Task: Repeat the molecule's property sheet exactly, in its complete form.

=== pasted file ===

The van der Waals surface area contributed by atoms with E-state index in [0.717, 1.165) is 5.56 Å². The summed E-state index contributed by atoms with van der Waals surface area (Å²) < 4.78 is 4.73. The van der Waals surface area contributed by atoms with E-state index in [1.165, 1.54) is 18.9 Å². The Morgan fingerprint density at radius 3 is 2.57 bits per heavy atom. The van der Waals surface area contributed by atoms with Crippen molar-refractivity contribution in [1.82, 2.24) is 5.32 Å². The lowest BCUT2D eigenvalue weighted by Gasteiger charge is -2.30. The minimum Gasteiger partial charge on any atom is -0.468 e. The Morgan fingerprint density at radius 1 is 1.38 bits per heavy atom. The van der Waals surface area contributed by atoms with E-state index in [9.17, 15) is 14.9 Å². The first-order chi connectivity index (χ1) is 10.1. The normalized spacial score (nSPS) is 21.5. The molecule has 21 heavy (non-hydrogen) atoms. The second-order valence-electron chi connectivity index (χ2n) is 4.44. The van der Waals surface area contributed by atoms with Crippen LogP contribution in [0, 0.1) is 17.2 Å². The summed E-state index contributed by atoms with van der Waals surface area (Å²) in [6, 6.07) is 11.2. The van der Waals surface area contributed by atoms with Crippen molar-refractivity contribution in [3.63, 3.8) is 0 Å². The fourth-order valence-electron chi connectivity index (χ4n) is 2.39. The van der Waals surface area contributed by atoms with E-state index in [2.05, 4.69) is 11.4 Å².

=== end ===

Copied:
The van der Waals surface area contributed by atoms with E-state index in [0.717, 1.165) is 5.56 Å². The summed E-state index contributed by atoms with van der Waals surface area (Å²) < 4.78 is 4.73. The van der Waals surface area contributed by atoms with E-state index in [1.165, 1.54) is 18.9 Å². The Morgan fingerprint density at radius 3 is 2.57 bits per heavy atom. The van der Waals surface area contributed by atoms with Crippen molar-refractivity contribution in [1.82, 2.24) is 5.32 Å². The lowest BCUT2D eigenvalue weighted by Gasteiger charge is -2.30. The minimum Gasteiger partial charge on any atom is -0.468 e. The Morgan fingerprint density at radius 1 is 1.38 bits per heavy atom. The van der Waals surface area contributed by atoms with E-state index in [9.17, 15) is 14.9 Å². The first-order chi connectivity index (χ1) is 10.1. The normalized spacial score (nSPS) is 21.5. The molecule has 21 heavy (non-hydrogen) atoms. The second-order valence-electron chi connectivity index (χ2n) is 4.44. The van der Waals surface area contributed by atoms with Crippen LogP contribution in [0, 0.1) is 17.2 Å². The summed E-state index contributed by atoms with van der Waals surface area (Å²) in [6, 6.07) is 11.2. The van der Waals surface area contributed by atoms with Crippen molar-refractivity contribution in [3.63, 3.8) is 0 Å². The fourth-order valence-electron chi connectivity index (χ4n) is 2.39. The van der Waals surface area contributed by atoms with E-state index in [2.05, 4.69) is 11.4 Å².